Placental abruption is the premature separation of all or even just a part of the placenta from the uterine wall, resulting in hemorrhage, or bleeding.
This usually happens after about 20 weeks of gestation, and affects about 1% of pregnancies worldwide.
The placenta forms where the embryo attaches to the uterine wall and it’s a unique organ because it develops from both the mom and the fetus, and it’s job is to permit gas and nutrient exchange between them.
The word “placenta” literally means “flat cake.” So picture it as a cake with two layers, the maternal layer and a fetal layer.
The maternal layer, the decidua basalis, is literally a flattened out bag of blood with uterine arteries delivering blood in and uterine veins pulling blood out.
But unlike other parts of the circulatory system where blood stays within narrow blood vessels, the decidua basalis is a huge pool of blood.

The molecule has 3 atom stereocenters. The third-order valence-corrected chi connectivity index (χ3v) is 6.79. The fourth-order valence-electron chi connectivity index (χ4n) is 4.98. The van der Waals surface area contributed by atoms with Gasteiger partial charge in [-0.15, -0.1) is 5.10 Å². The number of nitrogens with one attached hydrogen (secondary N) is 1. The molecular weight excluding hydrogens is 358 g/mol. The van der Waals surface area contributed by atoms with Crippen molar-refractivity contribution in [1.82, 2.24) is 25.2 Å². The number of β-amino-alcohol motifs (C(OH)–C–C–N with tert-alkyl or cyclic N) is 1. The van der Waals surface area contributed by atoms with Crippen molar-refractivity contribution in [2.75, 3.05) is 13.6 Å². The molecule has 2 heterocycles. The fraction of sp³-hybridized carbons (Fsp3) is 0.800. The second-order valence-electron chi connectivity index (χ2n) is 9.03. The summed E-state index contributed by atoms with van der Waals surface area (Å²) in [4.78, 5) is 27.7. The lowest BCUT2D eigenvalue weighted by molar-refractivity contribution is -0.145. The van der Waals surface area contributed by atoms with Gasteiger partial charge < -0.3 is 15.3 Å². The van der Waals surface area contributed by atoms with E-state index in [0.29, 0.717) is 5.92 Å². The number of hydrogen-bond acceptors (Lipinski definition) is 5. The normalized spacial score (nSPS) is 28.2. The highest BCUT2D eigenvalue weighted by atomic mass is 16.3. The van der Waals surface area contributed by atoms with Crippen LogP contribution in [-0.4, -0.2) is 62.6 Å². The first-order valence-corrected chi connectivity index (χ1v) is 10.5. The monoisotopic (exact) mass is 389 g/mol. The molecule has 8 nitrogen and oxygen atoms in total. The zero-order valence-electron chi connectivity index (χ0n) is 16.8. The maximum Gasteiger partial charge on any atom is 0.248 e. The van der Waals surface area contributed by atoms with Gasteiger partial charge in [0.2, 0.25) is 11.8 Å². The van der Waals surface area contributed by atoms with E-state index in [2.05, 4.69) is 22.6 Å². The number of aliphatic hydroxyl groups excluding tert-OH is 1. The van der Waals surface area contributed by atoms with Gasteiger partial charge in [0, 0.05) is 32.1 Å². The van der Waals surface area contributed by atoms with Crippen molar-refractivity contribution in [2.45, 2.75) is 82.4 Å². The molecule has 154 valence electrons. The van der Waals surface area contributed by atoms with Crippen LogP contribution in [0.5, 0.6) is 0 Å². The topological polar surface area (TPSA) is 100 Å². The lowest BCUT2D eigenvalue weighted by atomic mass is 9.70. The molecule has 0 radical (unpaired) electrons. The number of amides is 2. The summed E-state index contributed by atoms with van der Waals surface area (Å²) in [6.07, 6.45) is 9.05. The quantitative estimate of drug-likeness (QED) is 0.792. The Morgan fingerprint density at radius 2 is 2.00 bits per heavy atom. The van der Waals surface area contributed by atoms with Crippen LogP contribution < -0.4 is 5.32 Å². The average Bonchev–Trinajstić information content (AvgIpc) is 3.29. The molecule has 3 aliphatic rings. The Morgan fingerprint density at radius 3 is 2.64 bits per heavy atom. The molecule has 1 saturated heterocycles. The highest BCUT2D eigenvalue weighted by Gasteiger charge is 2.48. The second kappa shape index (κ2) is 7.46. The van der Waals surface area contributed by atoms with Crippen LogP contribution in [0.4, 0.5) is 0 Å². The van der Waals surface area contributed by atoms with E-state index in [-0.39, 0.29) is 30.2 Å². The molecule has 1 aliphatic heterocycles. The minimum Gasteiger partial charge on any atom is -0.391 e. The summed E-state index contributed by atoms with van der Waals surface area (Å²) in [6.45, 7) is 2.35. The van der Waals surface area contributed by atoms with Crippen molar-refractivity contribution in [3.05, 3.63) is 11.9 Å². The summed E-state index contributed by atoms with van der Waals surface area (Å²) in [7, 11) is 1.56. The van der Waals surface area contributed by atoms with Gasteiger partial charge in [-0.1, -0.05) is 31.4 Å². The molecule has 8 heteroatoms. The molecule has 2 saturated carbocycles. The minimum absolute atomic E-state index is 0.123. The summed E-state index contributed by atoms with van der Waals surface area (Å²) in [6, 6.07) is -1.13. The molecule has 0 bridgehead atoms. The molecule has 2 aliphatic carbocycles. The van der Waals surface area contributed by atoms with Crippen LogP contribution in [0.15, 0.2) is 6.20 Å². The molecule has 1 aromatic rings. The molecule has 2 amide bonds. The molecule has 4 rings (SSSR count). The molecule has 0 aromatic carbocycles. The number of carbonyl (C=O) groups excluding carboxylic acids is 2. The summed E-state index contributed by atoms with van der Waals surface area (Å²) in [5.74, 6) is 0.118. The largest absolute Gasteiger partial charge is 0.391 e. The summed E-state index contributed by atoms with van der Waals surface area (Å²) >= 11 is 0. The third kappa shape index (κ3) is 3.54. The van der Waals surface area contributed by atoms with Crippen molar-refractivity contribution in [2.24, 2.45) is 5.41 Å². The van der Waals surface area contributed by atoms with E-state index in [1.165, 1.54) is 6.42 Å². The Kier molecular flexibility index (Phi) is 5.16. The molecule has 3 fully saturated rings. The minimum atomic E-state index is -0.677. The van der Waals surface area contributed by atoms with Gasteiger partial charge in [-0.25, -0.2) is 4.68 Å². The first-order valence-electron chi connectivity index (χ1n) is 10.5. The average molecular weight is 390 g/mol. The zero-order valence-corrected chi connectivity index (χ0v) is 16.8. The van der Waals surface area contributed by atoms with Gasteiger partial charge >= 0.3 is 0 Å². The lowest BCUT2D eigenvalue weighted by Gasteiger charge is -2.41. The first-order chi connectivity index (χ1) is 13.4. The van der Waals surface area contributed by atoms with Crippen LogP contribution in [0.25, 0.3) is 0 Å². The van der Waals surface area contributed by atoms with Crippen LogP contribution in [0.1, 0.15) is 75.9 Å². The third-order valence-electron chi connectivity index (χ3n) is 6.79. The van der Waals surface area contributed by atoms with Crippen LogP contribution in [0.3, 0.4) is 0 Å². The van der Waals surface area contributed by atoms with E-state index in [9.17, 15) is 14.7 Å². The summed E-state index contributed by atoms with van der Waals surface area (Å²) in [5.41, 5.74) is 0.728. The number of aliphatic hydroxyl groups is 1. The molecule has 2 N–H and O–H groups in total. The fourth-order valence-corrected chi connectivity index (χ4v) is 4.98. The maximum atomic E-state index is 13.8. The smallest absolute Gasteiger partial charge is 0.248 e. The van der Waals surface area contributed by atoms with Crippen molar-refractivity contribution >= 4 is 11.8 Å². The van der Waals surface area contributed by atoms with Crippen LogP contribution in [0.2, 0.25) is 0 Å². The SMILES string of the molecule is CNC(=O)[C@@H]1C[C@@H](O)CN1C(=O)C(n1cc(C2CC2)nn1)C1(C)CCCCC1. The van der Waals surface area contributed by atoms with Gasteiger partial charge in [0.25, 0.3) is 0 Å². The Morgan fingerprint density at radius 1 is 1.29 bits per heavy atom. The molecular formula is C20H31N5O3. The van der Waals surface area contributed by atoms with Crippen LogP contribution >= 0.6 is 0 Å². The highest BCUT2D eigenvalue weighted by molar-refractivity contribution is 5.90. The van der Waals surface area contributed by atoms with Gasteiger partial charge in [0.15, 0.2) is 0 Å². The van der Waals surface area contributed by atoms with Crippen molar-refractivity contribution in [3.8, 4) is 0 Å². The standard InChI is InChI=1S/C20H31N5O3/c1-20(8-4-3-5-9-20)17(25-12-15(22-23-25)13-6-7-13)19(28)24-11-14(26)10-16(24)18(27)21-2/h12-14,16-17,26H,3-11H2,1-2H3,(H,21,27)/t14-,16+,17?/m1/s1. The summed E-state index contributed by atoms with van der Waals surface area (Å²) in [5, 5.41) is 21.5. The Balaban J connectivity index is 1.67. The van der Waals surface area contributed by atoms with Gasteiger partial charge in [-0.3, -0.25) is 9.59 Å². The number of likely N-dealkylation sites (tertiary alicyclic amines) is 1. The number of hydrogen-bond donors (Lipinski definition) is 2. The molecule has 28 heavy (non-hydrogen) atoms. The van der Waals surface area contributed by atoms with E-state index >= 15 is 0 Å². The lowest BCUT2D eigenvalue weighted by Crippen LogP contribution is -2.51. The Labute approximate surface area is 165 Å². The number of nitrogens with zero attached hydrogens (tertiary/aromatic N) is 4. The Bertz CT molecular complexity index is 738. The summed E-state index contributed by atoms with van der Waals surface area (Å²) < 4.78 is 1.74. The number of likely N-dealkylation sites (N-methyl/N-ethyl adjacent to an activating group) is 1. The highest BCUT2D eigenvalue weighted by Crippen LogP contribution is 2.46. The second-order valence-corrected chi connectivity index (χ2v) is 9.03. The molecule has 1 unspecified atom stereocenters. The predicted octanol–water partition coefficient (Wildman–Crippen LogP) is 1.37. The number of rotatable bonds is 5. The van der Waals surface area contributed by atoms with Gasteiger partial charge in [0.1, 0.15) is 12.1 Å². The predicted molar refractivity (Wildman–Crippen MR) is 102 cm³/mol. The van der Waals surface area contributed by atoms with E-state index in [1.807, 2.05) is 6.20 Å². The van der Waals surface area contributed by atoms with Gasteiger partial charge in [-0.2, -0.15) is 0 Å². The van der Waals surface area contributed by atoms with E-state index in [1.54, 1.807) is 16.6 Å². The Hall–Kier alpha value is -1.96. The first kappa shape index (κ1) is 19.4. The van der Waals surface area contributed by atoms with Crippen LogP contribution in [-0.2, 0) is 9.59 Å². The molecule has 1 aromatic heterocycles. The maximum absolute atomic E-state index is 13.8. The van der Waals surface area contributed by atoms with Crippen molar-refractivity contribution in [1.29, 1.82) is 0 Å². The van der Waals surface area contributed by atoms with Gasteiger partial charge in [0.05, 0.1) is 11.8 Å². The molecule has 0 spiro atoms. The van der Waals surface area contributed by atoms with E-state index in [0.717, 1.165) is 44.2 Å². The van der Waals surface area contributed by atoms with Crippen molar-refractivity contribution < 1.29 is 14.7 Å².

The fetal layer of the placenta on the other hand is called the chorion, which is a tissue that has fingerlike projections called chorionic villi which contain tiny fetal arterioles and venules.
These villi push into the decidua basilis, like tiny fingers reaching into a warm pool of oxygen-rich maternal blood.
Gases and nutrients move back and forth between the decidua basalis and the fetal veins, by diffusing through the tissue layer of the thin chorionic villi.
Placental abruption happens when there is a separation of the uterine wall and decidua basalis.
This separation is usually caused by degeneration of the uterine arteries that supply blood to the placenta typically from chronic problems like smoking or hypertension.
These diseased vessels rupture, causing hemorrhage and separation of the placenta.
If the separation is near the margin of the placenta, it can cause vaginal bleeding, but if the separation is more central, there might be a pocket of blood that stays concealed between the decidua basalis and the uterine wall.